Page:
Respect and trust: Employees build strong relationships with coworkers to keep focus on safety
Safety is our top priority, and leadership and safety go hand in hand at BNSF. Central Texas Safety Team members Daniel Carmona and Daniel Galindo demonstrate that leadership every day by educating their coworkers on safety and keeping local train crews focused on a safe work environment.
Carmona joined BNSF as a conductor/switchman in 2005, then was promoted to a locomotive engineer in 2007. The transition to the other side of the locomotive cab was an eye-opener. Likewise, in 2011 Galindo joined BNSF as a conductor/switchman, and in 2013 was promoted to an engineer.
Today, both are based in Temple, Texas, and play an essential role in the Central Texas Safety Team. Galindo is a Transportation Safety team leader responsible for concerns, behaviors and education surrounding rail safety. Carmona is an instructor-led training (ILT) facilitator responsible for safety rules education and recertification.
“Being in control of a train comes with a wealth of knowledge and responsibility,” Galindo said.
That sense of responsibility carries over in how both men advocate for safety in the workplace. They approach every day with a safety mindset and positive attitude. From respecting coworkers to listening to concerns to seeking solutions when there’s an issue, Galindo and Carmona have the same goal: make sure everyone goes home the same way they came in.
“Crew members know that their safety is often in the hands of their coworkers and foremen,” Galindo said. “We strive to set an example.”
Their responsibilities include giving job safety briefings, checking equipment and communicating with coworkers about tools that might need work. They explained that if everyone receives the right information at the start of their shift and then again as the work changes, everyone can operate safely.
Safety measures don’t stop at the end of the day for Galindo and Carmona; they also apply safety practices at home. “When I’m outside doing yardwork with my kids, I give them safety glasses and gloves,” Carmona said. “Even in cooking you need to be aware of your surroundings.”
Galindo wears reflective gear when exercising in the early morning or later in the evening as well as safety glasses and gloves when appropriate.
Carmona and Galindo’s dedication and willingness to take initiative have kept many people safe. For example, Galindo described a time when a conductor was asked to complete a task at the end of a train, but she didn’t understand what was being asked.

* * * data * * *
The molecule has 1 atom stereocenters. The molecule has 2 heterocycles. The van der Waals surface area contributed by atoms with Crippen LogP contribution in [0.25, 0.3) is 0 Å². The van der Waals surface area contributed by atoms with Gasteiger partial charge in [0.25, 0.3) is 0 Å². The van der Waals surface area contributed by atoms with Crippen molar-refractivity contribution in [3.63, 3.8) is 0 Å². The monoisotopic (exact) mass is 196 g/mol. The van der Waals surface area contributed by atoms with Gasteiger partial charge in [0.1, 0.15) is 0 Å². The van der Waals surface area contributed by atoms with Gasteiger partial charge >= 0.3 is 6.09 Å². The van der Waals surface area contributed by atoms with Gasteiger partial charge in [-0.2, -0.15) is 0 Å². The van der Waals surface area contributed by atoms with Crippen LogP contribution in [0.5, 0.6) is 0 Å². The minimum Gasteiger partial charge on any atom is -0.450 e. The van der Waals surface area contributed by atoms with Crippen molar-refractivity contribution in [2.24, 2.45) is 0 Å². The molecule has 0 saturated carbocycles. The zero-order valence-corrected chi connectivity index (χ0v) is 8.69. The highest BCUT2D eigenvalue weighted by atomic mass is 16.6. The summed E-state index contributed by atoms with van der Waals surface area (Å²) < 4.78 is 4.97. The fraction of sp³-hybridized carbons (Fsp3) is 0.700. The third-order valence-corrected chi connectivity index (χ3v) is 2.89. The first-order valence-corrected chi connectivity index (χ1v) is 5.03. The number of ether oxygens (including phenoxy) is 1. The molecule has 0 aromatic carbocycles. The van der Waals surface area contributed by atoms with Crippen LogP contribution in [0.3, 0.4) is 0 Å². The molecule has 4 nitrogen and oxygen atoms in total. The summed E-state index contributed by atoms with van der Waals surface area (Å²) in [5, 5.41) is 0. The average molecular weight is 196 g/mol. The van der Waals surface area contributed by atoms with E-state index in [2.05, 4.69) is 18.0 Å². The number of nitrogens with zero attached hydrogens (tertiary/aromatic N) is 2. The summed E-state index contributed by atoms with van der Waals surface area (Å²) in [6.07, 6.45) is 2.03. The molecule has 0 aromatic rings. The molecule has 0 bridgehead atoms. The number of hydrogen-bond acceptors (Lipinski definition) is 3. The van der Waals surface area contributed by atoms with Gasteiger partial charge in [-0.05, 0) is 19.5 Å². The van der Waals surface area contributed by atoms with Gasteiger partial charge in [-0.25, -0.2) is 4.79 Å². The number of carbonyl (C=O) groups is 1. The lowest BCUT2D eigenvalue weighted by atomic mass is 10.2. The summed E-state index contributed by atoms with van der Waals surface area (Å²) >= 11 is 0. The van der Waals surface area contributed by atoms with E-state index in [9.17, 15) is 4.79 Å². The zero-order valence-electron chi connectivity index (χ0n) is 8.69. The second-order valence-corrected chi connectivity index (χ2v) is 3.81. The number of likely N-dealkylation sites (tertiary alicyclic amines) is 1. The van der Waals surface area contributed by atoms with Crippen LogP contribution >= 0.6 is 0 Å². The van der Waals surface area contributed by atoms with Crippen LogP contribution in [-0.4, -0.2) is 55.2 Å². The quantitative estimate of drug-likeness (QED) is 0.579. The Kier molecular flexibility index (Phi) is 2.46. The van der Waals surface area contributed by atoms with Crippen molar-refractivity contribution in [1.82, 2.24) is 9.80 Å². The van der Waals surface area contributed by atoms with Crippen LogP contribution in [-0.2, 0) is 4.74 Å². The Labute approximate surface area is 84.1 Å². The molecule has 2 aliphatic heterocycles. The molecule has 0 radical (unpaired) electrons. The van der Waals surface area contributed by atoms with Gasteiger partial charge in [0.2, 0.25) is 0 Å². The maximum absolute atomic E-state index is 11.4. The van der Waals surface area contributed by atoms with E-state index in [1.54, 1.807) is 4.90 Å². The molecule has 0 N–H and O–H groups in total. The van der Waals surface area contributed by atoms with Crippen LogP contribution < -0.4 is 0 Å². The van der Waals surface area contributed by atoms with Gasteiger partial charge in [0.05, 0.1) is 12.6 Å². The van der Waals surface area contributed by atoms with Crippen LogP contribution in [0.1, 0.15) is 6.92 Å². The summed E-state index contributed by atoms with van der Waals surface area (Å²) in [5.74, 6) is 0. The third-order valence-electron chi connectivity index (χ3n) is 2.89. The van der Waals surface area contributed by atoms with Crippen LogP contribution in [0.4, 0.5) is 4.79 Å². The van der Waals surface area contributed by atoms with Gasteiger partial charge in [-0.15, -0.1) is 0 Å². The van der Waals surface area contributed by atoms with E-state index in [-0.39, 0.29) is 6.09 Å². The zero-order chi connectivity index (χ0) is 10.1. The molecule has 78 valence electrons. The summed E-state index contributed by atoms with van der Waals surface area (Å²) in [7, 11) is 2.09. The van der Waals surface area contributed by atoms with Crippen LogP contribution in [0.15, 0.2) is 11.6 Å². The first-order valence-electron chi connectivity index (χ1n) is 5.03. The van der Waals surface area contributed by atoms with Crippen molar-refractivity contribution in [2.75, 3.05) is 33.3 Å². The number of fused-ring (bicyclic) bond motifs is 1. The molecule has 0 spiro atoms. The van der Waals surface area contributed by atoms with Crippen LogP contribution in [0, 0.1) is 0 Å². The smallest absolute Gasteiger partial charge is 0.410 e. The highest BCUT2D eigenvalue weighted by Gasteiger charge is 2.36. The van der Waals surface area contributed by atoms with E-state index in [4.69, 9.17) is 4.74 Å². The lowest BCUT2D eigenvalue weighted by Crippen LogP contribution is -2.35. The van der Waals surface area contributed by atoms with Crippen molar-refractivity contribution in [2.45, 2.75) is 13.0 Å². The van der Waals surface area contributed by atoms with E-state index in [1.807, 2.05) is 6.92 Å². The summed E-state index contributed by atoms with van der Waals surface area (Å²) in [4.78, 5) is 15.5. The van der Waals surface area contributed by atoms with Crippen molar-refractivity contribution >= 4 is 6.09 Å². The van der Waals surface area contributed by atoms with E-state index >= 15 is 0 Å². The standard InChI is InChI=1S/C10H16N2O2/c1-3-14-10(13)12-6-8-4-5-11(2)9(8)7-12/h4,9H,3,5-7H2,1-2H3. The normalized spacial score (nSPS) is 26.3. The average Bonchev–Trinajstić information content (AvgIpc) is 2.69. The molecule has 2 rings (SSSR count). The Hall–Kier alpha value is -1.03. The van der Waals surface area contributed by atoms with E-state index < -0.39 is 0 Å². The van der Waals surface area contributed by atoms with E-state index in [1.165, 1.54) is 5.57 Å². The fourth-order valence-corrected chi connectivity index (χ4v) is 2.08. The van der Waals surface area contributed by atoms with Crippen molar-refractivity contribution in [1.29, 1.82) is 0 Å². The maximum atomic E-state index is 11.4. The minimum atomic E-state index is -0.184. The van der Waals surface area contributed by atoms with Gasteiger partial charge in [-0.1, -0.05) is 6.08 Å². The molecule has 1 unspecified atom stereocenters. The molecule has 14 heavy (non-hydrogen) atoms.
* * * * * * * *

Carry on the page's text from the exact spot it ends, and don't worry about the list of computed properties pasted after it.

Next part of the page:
“She wasn’t sure where she needed to stand, and she communicated this,” Galindo explained. “I stood with the conductor so I could walk her through the process. The task took longer, but it reduced the risk of someone getting hurt and provided a better understanding for the employee.”
Carmona has had similar experiences when his knowledge and understanding of safety rules and practices helped.
“Early in my career, I was working in a yard with a coworker who talked with his hands,” Carmona added. “Hand gestures can signal movement, and when walking between railcars someone could accidentally signal movement. I asked him to keep his hands in his pockets.”
Their interactions have built strong local relationships rooted in trust, and their leadership is having an impact beyond Temple. Both men frequently travel to remote locations to meet employees and engage in safety, diversity and inclusion, and other important conversations. Their conversational briefings, both in the field and in the classroom, allow them to spread safety awareness in their territory ranging from central Texas to West Texas and all the way to the border of Mexico.
A conversational environment open to anyone has made their teaching more effective, they believe.
“The Safety team has made it easier to understand the reasons why we do things the way we do, but not everyone works the same,” said Galindo. “I started asking people what their ‘why’ was when it comes to safety. Many say to follow the rules, but if something outside work makes you want to go home, that’s your ‘why.’ My ‘why’ is my four kids. They know dad went to work, and they want to see him come home.”
For Carmona, his ‘why’ is to make a difference. “I like being in front of people to spread the safety message,” Carmona explained. “If we can prevent injuries or harm, that’s a win.”
For their dedication, Galindo and Carmona were recognized with an Achievement Award and were honored at BNSF’s annual Employees of the Year ceremony.
BNSF is proud to have these men on our team. Congratulations to both on their standout commitment to safety education, leadership and building strong relationships.
Subscribe to our email newsletter for your region
Please subscribe to receive occasional email newsletters keeping you in the loop about BNSF and customized for where you live. Don't worry, we won't send you too many. Thanks for joining us!